Leeds show the need for Bates' bombastic spirit

Stoke City 0 - Leeds United 1
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The Independent Online

The result might have been right for Leeds, but little else was yesterday. Stoke were awful, Leeds were awful, the first half was awful and the second half was awful. Even the game's only goal was awful, Gary Kelly's cross being bundled haplessly into his own net by Wayne Thomas. Whatever Ken Bates invested in Leeds for, it wasn't entertainment.

The result might have been right for Leeds, but little else was yesterday. Stoke were awful, Leeds were awful, the first half was awful and the second half was awful. Even the game's only goal was awful, Gary Kelly's cross being bundled haplessly into his own net by Wayne Thomas. Whatever Ken Bates invested in Leeds for, it wasn't entertainment.

He was not at the Britannia Stadium, but the spirit of Bates hung in the air to such an extent that when Pottermus, Stoke's hippopotamus mascot, and his companion cut a giant mock cake in the centre-circle just before kick-off, you half expected Leeds' new owner to emerge in a shower of fivers, grinning ambiguously like a mafioso Santa Claus. Anticlimactically, the sponge square opened merely to reveal the figure £795,110 - the amount raised for Stoke City by the Britannia Building Society's Save and Support scheme.

Significant enough in Championship terms, but alongside the £10m Bates has spent on Leeds, the sponge cake was chicken feed. Such is the difference in potential of the sides. Stoke may have sat a point above Leeds at kick-off, but it would take a character of far more bombast even than Bates to waltz into the Potteries pledging European football. Bates, in fairness, has spoken of patient rebuilding, warning that promotion this season would be damagingly premature. On that score, he can probably sleep easy.

Leeds are deservedly mid-table of a mediocre division, but as their manager, Kevin Blackwell, pointed out, even that is an achievement given their dire position last summer. At least now the spectre of falling into administration and being docked 10 points has passed. "I sat the players down before the game," Blackwell said, "and told them that this is the day we move forward, the day we can stop looking over our shoulders."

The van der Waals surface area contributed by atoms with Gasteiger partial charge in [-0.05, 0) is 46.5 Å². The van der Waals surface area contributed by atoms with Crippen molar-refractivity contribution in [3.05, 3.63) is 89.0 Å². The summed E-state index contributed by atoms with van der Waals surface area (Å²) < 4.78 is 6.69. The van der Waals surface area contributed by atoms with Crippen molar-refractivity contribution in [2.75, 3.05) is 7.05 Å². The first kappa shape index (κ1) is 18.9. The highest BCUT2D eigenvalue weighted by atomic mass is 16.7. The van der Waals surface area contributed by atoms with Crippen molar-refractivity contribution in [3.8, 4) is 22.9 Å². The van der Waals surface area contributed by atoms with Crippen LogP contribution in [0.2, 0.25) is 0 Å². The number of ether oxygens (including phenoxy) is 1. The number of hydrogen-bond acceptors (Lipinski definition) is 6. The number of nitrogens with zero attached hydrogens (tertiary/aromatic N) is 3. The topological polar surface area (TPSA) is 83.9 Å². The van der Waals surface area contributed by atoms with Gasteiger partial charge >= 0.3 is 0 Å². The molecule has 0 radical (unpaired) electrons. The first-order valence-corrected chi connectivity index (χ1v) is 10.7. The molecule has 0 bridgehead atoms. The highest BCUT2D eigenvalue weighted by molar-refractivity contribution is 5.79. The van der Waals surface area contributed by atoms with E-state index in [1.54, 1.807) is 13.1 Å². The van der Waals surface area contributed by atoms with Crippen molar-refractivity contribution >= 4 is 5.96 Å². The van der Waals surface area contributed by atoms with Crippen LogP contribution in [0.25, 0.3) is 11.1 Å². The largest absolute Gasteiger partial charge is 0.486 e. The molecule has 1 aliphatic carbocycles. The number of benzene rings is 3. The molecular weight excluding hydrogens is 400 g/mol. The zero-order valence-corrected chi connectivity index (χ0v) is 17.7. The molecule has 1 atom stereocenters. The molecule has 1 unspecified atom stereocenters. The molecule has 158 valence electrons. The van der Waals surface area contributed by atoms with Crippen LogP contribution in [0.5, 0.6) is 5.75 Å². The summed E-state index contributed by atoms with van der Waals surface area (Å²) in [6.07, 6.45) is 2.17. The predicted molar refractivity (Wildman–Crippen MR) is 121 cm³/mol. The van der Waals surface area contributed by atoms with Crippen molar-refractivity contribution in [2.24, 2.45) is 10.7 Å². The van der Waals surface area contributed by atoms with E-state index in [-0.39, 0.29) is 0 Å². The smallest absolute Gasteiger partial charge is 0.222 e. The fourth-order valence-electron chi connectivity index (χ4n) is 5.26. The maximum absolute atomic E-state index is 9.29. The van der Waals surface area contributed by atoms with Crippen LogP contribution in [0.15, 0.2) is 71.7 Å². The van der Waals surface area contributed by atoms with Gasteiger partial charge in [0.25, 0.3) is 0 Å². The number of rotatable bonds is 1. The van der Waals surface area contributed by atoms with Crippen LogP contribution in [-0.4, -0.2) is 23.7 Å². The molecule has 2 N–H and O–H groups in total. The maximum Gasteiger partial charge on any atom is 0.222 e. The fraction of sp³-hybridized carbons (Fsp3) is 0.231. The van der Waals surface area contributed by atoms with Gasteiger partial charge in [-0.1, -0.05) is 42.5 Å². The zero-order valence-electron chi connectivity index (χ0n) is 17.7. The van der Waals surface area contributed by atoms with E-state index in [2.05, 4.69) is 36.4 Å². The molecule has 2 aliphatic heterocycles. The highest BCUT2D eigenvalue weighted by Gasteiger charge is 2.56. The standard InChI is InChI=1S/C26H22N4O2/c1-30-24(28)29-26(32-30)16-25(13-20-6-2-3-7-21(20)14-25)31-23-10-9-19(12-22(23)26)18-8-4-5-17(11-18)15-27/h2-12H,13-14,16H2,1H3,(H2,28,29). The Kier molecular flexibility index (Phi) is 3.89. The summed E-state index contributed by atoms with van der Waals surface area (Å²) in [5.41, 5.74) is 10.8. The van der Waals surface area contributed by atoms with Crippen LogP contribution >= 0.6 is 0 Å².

That might be true for the club, but not Blackwell. Bates has made clear in the past that he does not believe former goalkeepers make the best managers. Blackwell has had just one brief chat with Bates, and expects to have more detailed discussions later this week, but was none the less bullish about his future. "I can wheel and deal with the best of them," he said. "I can put out a side that can play, that's tactically well-structured. I hope my future's at Leeds."

Blackwell is right to highlight the context, but Leeds are still fundamentally ordinary. Yesterday they didn't even muster a shot on target in the first hour, and were lucky to be playing a team as supine as Stoke. Their scoreboard may as well be in binary: not since Ipswich lost 3-2 in the middle of September has any team scored more than a single goal at the Britannia Stadium, and Stoke themselves have now failed to score in six games.

It took a minor skirmish to jolt the game into even the vaguest semblance of life, Danny Pugh's reaction to a Darel Russell challenge prompting a spot of grappling, but it was in the brief flurry which followed that the goal came. Kelly crossed from the right and Thomas, swinging with his left foot, missed his clearance completely, the ball cannoning off his standing leg and into the net.

An ugly goal in keeping with an ugly match. The Bates era is off to a winning start.

Bates profile, News, page 25

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